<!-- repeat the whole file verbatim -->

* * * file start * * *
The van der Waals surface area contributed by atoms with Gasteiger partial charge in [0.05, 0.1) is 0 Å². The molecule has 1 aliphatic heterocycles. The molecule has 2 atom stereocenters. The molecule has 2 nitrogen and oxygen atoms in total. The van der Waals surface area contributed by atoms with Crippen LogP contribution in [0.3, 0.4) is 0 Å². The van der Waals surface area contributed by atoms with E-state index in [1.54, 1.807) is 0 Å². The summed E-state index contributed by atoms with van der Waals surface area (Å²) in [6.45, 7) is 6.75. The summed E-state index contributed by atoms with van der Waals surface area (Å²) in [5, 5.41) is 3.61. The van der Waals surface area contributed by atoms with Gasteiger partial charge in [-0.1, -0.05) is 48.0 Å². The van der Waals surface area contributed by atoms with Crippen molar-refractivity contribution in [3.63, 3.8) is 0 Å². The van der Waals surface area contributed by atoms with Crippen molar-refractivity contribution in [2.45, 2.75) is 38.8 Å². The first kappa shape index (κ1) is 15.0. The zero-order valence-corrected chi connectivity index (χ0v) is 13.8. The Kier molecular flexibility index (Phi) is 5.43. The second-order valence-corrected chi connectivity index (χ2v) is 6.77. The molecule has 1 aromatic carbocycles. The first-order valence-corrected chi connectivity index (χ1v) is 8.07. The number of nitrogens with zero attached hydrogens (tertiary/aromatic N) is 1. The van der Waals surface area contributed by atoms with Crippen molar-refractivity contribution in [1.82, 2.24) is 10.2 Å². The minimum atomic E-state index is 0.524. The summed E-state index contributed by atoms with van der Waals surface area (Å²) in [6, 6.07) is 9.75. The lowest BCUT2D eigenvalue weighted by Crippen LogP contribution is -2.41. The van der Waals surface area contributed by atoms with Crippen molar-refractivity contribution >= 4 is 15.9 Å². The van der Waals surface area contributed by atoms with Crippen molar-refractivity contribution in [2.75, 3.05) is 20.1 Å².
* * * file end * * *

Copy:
The van der Waals surface area contributed by atoms with Gasteiger partial charge in [0.05, 0.1) is 0 Å². The molecule has 1 aliphatic heterocycles. The molecule has 2 atom stereocenters. The molecule has 2 nitrogen and oxygen atoms in total. The van der Waals surface area contributed by atoms with Crippen LogP contribution in [0.3, 0.4) is 0 Å². The van der Waals surface area contributed by atoms with E-state index in [1.54, 1.807) is 0 Å². The summed E-state index contributed by atoms with van der Waals surface area (Å²) in [6.45, 7) is 6.75. The summed E-state index contributed by atoms with van der Waals surface area (Å²) in [5, 5.41) is 3.61. The van der Waals surface area contributed by atoms with Gasteiger partial charge in [-0.1, -0.05) is 48.0 Å². The van der Waals surface area contributed by atoms with Crippen molar-refractivity contribution in [3.63, 3.8) is 0 Å². The van der Waals surface area contributed by atoms with Crippen molar-refractivity contribution in [2.45, 2.75) is 38.8 Å². The first kappa shape index (κ1) is 15.0. The zero-order valence-corrected chi connectivity index (χ0v) is 13.8. The Kier molecular flexibility index (Phi) is 5.43. The second-order valence-corrected chi connectivity index (χ2v) is 6.77. The molecule has 1 aromatic carbocycles. The first-order valence-corrected chi connectivity index (χ1v) is 8.07. The number of nitrogens with zero attached hydrogens (tertiary/aromatic N) is 1. The van der Waals surface area contributed by atoms with Crippen molar-refractivity contribution in [1.82, 2.24) is 10.2 Å². The minimum atomic E-state index is 0.524. The summed E-state index contributed by atoms with van der Waals surface area (Å²) in [6, 6.07) is 9.75. The lowest BCUT2D eigenvalue weighted by Crippen LogP contribution is -2.41. The van der Waals surface area contributed by atoms with Crippen molar-refractivity contribution >= 4 is 15.9 Å². The van der Waals surface area contributed by atoms with Crippen molar-refractivity contribution in [2.75, 3.05) is 20.1 Å².